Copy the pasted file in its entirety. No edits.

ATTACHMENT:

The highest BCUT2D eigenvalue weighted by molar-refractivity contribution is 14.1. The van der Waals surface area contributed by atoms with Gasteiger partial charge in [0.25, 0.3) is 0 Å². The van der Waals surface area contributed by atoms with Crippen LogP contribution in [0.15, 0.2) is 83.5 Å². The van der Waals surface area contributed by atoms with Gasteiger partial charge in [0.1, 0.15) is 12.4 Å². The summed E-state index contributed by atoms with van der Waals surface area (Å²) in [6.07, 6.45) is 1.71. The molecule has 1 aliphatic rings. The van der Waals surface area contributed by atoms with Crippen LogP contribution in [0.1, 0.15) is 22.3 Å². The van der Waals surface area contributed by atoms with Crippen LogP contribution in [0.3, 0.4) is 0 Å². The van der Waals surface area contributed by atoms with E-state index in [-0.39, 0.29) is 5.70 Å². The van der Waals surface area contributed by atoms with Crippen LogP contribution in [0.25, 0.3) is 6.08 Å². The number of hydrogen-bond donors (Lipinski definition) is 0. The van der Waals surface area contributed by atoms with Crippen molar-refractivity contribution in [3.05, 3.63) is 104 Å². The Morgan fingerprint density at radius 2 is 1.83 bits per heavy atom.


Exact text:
The highest BCUT2D eigenvalue weighted by molar-refractivity contribution is 14.1. The van der Waals surface area contributed by atoms with Gasteiger partial charge in [0.25, 0.3) is 0 Å². The van der Waals surface area contributed by atoms with Crippen LogP contribution in [0.15, 0.2) is 83.5 Å². The van der Waals surface area contributed by atoms with Gasteiger partial charge in [0.1, 0.15) is 12.4 Å². The summed E-state index contributed by atoms with van der Waals surface area (Å²) in [6.07, 6.45) is 1.71. The molecule has 1 aliphatic rings. The van der Waals surface area contributed by atoms with Crippen LogP contribution in [0.1, 0.15) is 22.3 Å². The van der Waals surface area contributed by atoms with Crippen LogP contribution in [0.3, 0.4) is 0 Å². The van der Waals surface area contributed by atoms with E-state index in [-0.39, 0.29) is 5.70 Å². The van der Waals surface area contributed by atoms with Crippen LogP contribution in [0.25, 0.3) is 6.08 Å². The number of hydrogen-bond donors (Lipinski definition) is 0. The van der Waals surface area contributed by atoms with Crippen molar-refractivity contribution in [3.05, 3.63) is 104 Å². The Morgan fingerprint density at radius 2 is 1.83 bits per heavy atom.